Scroll Down To Continue

31 Most Beautiful College Campuses in the U.S.

University of California, Berkeley

South Hall may be the University's only existing original building (completed in 1873), but there's no denying that the campus is still iconincally beautiful. Who could forget the way the reflecting pool was shot in The Graduate? With the third-largest clock tower in the world and a functional replica of Epidaurus’s ancient Greek theatre, UC Berkeley impresses visitors with great architecture.

The Bay Area weather also plays into Berkeley's favor. With a Mediterranean climate, the city experiences cool summers and mild winters. Temperatures are routinely in the 80s during the high points and rarely hit freezing at the lows. That means there's plenty of beautiful weather to explore the 1,232 acres of the campus by walking the meandering paths (preferably at a slow pace so as to hinder students on their way to class).

(Image via MattWade, CC)

Hendrix College

When you think of Conway, Arkansas, architectural expertise may not be on the forefront of your mind, but it should be. Hidden in the center of this suburban town is a small, liberal arts college with gorgeous red brick buildings and courtyards lined with imported pecan shells. It's the perfect college for visitors and students to stroll through on a clear, autumn day.

(Image via WhisperToMe)

Furman University

This campus only adds to the natural beauty already encompassing it. With Asian-inspired gardens and a rustic replica of Henry David Thoreau’s cabin (not to mention the iconic Bell Tower), students and visitors are sure to be amazed by the seamless blending of diverse styles.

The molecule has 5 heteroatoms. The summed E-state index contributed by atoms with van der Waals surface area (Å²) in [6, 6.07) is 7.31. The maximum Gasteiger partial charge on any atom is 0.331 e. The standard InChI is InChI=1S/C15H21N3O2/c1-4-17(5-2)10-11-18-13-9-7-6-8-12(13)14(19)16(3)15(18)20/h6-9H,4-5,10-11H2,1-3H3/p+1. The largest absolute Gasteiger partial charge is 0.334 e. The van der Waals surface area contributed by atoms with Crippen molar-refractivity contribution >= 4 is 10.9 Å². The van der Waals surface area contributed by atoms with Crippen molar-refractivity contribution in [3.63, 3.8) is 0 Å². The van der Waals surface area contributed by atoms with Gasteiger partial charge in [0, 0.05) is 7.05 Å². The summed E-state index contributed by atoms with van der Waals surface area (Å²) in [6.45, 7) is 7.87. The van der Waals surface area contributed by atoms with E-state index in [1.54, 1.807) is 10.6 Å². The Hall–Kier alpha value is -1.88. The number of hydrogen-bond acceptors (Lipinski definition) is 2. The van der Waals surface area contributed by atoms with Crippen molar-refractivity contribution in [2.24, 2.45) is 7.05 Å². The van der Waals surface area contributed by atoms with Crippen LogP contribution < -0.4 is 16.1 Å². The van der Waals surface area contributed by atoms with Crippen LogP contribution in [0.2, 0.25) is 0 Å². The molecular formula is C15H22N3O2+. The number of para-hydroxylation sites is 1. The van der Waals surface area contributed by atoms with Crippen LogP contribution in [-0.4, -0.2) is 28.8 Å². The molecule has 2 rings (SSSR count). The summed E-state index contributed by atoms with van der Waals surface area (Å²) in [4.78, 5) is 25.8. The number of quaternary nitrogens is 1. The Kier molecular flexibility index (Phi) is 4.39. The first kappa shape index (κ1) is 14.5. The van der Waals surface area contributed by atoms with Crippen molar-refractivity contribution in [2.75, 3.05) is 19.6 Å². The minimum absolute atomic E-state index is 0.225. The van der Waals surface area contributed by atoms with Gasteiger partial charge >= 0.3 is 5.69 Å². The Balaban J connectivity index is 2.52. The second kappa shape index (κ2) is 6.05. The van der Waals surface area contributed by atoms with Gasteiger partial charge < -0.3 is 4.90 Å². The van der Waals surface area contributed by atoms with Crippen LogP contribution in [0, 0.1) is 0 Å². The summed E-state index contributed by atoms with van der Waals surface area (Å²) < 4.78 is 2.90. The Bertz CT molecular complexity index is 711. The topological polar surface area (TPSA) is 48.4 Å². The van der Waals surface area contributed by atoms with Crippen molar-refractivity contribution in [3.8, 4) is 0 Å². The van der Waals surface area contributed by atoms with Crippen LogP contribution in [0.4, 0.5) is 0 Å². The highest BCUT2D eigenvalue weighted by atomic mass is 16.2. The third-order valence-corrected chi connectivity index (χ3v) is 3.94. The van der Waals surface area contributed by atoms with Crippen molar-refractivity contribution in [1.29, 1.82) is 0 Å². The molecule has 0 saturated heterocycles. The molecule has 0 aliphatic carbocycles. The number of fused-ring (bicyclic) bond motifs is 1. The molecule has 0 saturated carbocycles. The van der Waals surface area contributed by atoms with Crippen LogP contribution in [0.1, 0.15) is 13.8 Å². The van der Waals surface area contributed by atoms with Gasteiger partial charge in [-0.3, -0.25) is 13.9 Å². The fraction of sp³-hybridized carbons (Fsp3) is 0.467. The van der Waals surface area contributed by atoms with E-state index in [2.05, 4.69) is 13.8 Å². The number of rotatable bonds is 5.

(Image via Yassie)

Indiana University, Bloomington

Indiana University in Bloomington has constantly been ranked as one of the most beautiful colleges in the United States. The grounds have miles and miles of cycling and walking trails, but that isn’t the best part. Students and visitors can view the inspirational Art Deco and Art Nouveau buildings, many of which were built by locally sourced limestone.

(Image via Facebook)

Harvard University

You would expect a college significantly older than our nation to celebrate the architectural advancements of 17th century Europe, and, in this case, you’d be right. Harvard lives up to its prestigious reputation with stunning brick buildings and impressive gates, all located just a few miles away from downtown Boston. See for yourself by taking a tour.

(Image via Chenslyuan)

Dartmouth College

The oldest remaining buildings on Dartmouth's campus, Wentworth and Thorton Halls, have been standing for almost two centuries. Top it off with the Baker-Berry Library and a network of hiking trails, and Dartmouth is sure to grab your attention on your next campus tour.

(Image via Kane5187)

University of North Carolina, Chapel Hill

This 739-acre testament to man’s capabilities spans the glowing countryside of North Carolina with gorgeous buildings from almost every architectural movement this country has experienced. As University Architect & Director of Facilities Planning Anna A. Wu said, “the campus is an expression of these seeds of change.” Even if you don't want to attend here, take a campus visit just to enjoy the scenery. 

(Image via Yeungb, CC)

Kenyon College

With the Gothic architecture and towering trees, time seems to stand still on this campus. Kenyon College is located a healthy distance from any major cities, which allows it to maintain its reclusive appeal. When Old Kenyon, a stone dorm dating back to 1829, was damaged in a fire, the original blueprints were used for reconstruction. Don't worry, though. Overnight visits aren't as rustic as that original building.

(Image via HectorTabare, CC)

University of Chicago

A break from the fast-paced city it calls home, the University of Chicago is definitely worth the trip down to Hyde Park. Meant to rival Oxford, the buildings take you out of the midwest and into England. A must-see is the Rockefeller Chapel, donated to the university and a perfect example to visitors of the Modern Gothic style of the campus.

(Image via Mr. Granger, CC)

Amherst College